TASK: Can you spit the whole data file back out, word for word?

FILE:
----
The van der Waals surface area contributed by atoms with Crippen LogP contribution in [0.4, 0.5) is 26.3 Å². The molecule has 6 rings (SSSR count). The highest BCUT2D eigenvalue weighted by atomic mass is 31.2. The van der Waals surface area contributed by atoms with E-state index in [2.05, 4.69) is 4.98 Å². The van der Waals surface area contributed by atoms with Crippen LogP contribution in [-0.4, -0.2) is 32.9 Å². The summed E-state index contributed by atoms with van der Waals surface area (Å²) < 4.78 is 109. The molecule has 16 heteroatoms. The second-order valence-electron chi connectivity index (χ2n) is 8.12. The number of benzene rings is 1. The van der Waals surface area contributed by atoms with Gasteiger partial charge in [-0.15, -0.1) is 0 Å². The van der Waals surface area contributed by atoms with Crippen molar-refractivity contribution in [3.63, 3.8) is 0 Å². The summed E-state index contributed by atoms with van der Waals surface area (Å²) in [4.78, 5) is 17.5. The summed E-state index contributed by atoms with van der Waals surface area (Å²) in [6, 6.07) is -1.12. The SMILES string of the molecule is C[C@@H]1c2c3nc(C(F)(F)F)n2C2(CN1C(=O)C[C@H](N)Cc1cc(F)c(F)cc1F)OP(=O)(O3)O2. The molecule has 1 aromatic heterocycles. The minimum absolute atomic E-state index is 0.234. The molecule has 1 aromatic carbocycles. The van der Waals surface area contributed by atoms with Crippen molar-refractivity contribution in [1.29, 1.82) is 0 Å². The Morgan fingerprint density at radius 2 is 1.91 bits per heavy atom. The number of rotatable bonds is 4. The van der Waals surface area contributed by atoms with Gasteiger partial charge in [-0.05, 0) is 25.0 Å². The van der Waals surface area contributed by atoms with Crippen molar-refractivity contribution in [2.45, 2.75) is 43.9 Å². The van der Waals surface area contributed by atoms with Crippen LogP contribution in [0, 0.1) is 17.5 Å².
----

The van der Waals surface area contributed by atoms with Crippen LogP contribution in [0.4, 0.5) is 26.3 Å². The molecule has 6 rings (SSSR count). The highest BCUT2D eigenvalue weighted by atomic mass is 31.2. The van der Waals surface area contributed by atoms with E-state index in [2.05, 4.69) is 4.98 Å². The van der Waals surface area contributed by atoms with Crippen LogP contribution in [-0.4, -0.2) is 32.9 Å². The summed E-state index contributed by atoms with van der Waals surface area (Å²) < 4.78 is 109. The molecule has 16 heteroatoms. The second-order valence-electron chi connectivity index (χ2n) is 8.12. The number of benzene rings is 1. The van der Waals surface area contributed by atoms with Gasteiger partial charge in [-0.15, -0.1) is 0 Å². The van der Waals surface area contributed by atoms with Crippen molar-refractivity contribution in [3.63, 3.8) is 0 Å². The summed E-state index contributed by atoms with van der Waals surface area (Å²) in [4.78, 5) is 17.5. The summed E-state index contributed by atoms with van der Waals surface area (Å²) in [6, 6.07) is -1.12. The SMILES string of the molecule is C[C@@H]1c2c3nc(C(F)(F)F)n2C2(CN1C(=O)C[C@H](N)Cc1cc(F)c(F)cc1F)OP(=O)(O3)O2. The molecule has 1 aromatic heterocycles. The minimum absolute atomic E-state index is 0.234. The molecule has 1 aromatic carbocycles. The van der Waals surface area contributed by atoms with Crippen molar-refractivity contribution in [1.29, 1.82) is 0 Å². The Morgan fingerprint density at radius 2 is 1.91 bits per heavy atom. The number of rotatable bonds is 4. The van der Waals surface area contributed by atoms with Gasteiger partial charge in [-0.05, 0) is 25.0 Å². The van der Waals surface area contributed by atoms with Crippen molar-refractivity contribution in [2.45, 2.75) is 43.9 Å². The van der Waals surface area contributed by atoms with Crippen LogP contribution in [0, 0.1) is 17.5 Å².